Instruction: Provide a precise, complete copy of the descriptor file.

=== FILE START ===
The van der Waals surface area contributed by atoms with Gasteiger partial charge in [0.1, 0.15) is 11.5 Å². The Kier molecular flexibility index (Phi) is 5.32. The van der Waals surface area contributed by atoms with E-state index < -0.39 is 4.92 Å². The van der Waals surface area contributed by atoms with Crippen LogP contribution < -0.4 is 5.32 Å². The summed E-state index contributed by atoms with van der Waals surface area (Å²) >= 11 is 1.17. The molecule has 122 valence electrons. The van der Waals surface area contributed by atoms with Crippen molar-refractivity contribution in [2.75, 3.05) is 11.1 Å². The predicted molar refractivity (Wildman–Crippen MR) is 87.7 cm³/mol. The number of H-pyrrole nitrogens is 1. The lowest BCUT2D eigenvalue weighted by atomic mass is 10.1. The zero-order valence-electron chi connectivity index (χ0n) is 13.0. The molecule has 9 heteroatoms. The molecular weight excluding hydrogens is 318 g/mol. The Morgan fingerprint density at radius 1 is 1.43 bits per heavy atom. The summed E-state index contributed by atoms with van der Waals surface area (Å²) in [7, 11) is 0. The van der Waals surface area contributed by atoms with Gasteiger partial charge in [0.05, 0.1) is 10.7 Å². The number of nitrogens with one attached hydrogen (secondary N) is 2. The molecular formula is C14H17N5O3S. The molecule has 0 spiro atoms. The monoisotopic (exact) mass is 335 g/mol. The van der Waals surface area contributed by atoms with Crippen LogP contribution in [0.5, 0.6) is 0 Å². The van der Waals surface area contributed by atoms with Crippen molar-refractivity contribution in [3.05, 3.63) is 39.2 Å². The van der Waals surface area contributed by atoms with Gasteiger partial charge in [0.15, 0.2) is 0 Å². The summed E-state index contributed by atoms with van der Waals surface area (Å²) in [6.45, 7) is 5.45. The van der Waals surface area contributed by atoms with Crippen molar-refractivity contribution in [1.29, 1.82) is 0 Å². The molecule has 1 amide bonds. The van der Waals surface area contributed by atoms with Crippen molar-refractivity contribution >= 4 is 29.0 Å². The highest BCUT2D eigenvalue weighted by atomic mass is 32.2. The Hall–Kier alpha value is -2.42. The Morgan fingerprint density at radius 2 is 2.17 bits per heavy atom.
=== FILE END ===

The van der Waals surface area contributed by atoms with Gasteiger partial charge in [0.1, 0.15) is 11.5 Å². The Kier molecular flexibility index (Phi) is 5.32. The van der Waals surface area contributed by atoms with E-state index < -0.39 is 4.92 Å². The van der Waals surface area contributed by atoms with Crippen LogP contribution < -0.4 is 5.32 Å². The summed E-state index contributed by atoms with van der Waals surface area (Å²) >= 11 is 1.17. The molecule has 122 valence electrons. The van der Waals surface area contributed by atoms with Crippen molar-refractivity contribution in [2.75, 3.05) is 11.1 Å². The predicted molar refractivity (Wildman–Crippen MR) is 87.7 cm³/mol. The number of H-pyrrole nitrogens is 1. The lowest BCUT2D eigenvalue weighted by atomic mass is 10.1. The zero-order valence-electron chi connectivity index (χ0n) is 13.0. The molecule has 9 heteroatoms. The molecular weight excluding hydrogens is 318 g/mol. The Morgan fingerprint density at radius 1 is 1.43 bits per heavy atom. The summed E-state index contributed by atoms with van der Waals surface area (Å²) in [7, 11) is 0. The van der Waals surface area contributed by atoms with Gasteiger partial charge in [0.05, 0.1) is 10.7 Å². The number of nitrogens with one attached hydrogen (secondary N) is 2. The molecular formula is C14H17N5O3S. The molecule has 0 spiro atoms. The monoisotopic (exact) mass is 335 g/mol. The van der Waals surface area contributed by atoms with Crippen LogP contribution in [0.5, 0.6) is 0 Å². The van der Waals surface area contributed by atoms with Crippen molar-refractivity contribution in [3.05, 3.63) is 39.2 Å². The van der Waals surface area contributed by atoms with Gasteiger partial charge in [0.15, 0.2) is 0 Å². The summed E-state index contributed by atoms with van der Waals surface area (Å²) in [6.45, 7) is 5.45. The van der Waals surface area contributed by atoms with Crippen molar-refractivity contribution in [1.29, 1.82) is 0 Å². The molecule has 1 amide bonds. The van der Waals surface area contributed by atoms with Crippen molar-refractivity contribution >= 4 is 29.0 Å². The highest BCUT2D eigenvalue weighted by atomic mass is 32.2. The Hall–Kier alpha value is -2.42. The Morgan fingerprint density at radius 2 is 2.17 bits per heavy atom.